Imagine you’re feeling angry or sad. It helps to have strategies for dealing with these emotions. Complete the activities below to find strategies that work for you.

FOR YOUTH

#Chatsafe: A Young Person’s Guide for Communicating Safely Online About Suicide (PDF | 6.7 MB) (From Australia, but good information)
The #chatsafe guidelines have been developed in partnership with young people to provide support to those who might be responding to suicide-related content posted by others or for those who might want to share their own feelings and experiences with suicidal thoughts, feelings, or behaviors.

Before you post anything about suicide online Before you communicate online about suicide, take some time to think about why you want to share this post. Reflect on how your post could affect other people and whether or not there is a different way to communicate this information in a way that is safer or more helpful. It can also be helpful to be aware of some of the warning signs of suicide risk before you post online, as well as some of the suicide prevention resources offered by the social media or online platform you are using. For example, Facebook’s Suicide Prevention Help Centre provides information on how to report suicide content to Facebook, as well as a number of resources and links to suicide helplines internationally.

Help a Friend in Need: A Facebook and Instagram Guide (PDF | 524 KB)  A brief handout on helping friends recognize online distress of peers.
Facebook and Instagram are proud to work with The Jed Foundation and The Clinton Foundation, nonprofits that work to promote emotional well-being and to share potential warning signs that a friend might be in emotional distress and need your help.

Seize the Awkward

Website with lots of tips on how to talk to friends (or students) about hard subjects, because TALKING SAVES LIVES.

Nobody likes an awkward silence. But when it comes to mental health, awkward silences don’t have to be a bad thing. This campaign encourages teens and young adults to embrace the awkwardness and use this moment as an opportunity to reach out to a friend. The campaign focuses on that moment to break through the awkward silence to start a conversation about how they’re feeling.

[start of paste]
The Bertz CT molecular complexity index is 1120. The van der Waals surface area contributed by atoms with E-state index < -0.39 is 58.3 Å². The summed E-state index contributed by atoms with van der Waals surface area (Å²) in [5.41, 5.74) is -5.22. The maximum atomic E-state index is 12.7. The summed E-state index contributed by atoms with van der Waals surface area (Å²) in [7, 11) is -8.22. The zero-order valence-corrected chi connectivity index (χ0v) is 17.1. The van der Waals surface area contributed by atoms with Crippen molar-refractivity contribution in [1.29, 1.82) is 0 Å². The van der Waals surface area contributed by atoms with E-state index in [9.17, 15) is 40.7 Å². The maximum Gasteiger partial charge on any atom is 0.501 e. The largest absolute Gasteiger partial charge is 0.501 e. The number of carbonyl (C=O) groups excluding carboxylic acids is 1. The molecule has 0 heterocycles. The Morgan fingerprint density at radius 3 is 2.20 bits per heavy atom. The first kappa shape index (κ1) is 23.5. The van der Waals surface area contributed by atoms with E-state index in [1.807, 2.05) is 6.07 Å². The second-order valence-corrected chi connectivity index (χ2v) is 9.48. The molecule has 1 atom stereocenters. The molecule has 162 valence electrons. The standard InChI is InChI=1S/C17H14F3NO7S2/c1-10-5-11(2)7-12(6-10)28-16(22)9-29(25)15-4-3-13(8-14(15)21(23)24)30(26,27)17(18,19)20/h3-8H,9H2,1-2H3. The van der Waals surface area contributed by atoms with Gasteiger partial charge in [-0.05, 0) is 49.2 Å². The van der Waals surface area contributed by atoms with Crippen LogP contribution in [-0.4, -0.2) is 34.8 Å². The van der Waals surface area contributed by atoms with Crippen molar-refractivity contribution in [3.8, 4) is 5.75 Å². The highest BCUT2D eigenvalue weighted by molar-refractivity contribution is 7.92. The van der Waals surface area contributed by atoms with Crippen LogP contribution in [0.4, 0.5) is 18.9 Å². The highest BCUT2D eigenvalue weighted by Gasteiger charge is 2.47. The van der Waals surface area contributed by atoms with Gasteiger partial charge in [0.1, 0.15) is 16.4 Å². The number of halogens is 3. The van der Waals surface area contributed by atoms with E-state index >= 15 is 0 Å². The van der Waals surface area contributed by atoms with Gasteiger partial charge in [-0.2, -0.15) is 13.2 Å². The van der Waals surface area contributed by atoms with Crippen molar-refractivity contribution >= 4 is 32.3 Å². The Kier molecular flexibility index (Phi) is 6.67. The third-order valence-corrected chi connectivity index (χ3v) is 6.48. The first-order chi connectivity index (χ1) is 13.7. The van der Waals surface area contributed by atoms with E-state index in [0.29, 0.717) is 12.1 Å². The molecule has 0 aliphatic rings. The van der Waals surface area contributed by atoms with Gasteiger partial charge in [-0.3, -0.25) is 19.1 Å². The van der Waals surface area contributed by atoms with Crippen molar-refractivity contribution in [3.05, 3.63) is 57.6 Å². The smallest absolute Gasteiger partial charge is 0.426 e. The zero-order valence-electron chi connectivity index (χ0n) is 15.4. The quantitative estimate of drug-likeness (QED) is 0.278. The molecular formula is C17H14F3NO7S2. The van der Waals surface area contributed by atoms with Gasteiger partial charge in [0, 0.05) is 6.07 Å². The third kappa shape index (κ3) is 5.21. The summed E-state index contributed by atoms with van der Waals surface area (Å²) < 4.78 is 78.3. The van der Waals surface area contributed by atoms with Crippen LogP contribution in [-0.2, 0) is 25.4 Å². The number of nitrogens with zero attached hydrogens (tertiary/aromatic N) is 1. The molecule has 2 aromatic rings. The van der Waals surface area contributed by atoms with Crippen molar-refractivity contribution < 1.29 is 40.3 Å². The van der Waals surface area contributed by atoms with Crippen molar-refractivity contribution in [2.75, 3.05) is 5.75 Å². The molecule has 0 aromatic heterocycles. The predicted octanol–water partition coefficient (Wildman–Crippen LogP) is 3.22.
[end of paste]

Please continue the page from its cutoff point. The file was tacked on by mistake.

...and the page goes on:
Teens Finding Hope — teensfindinghope.org

Provides resources and encouragement to teens and their families affected by depression

FOR FAMILIES

Children’s Mental Health Awareness Week Activities for Children, Youth and Families  A variety of Children’s Mental Health Awareness Week activities, worksheets and videos for children and youth from National Federation of Families,

Supporting Children’s Mental Health: Tips for Parents and Educators. —National Association of School Psychologists (NASP).

Things You Can Do to Improve Your Child’s Mental Health—Verywell Family.

What Every Child Needs for Good Mental HealthMental Health America (MHA).

What Is Children’s Mental Health?—Centers for Disease Control and Prevention (CDC).

Youth Connectedness Is an Important Protective Factor for Health and Well-being.—CDC

What to Do if You’re Concerned About Your Teen’s Mental Health: A Conversation Guide (PDF | 617 KB)
This guide is meant to help parents and families who are concerned about their teen’s mental health and emotional well-being have important conversations with their child. Although parents often pick up on concerning signs that their teen is struggling, not everyone feels well-equipped to approach their child to have a conversation about how they are feeling.

Mental Health is Important for Children and Adolescents (NIMH)

Mental health is an important part of overall health for children and adolescents. Many adults with mental disorders had symptoms that were not recognized or addressed in childhood or adolescence.

It can be tough to tell if troubling behavior in a child or teen is just part of growing up or a problem that should be discussed with a health professional. Learn more about warning signs.

Being a teenager can be tough, but it shouldn’t feel hopeless. Check your symptoms, and find out what you can do if you think you might have depression.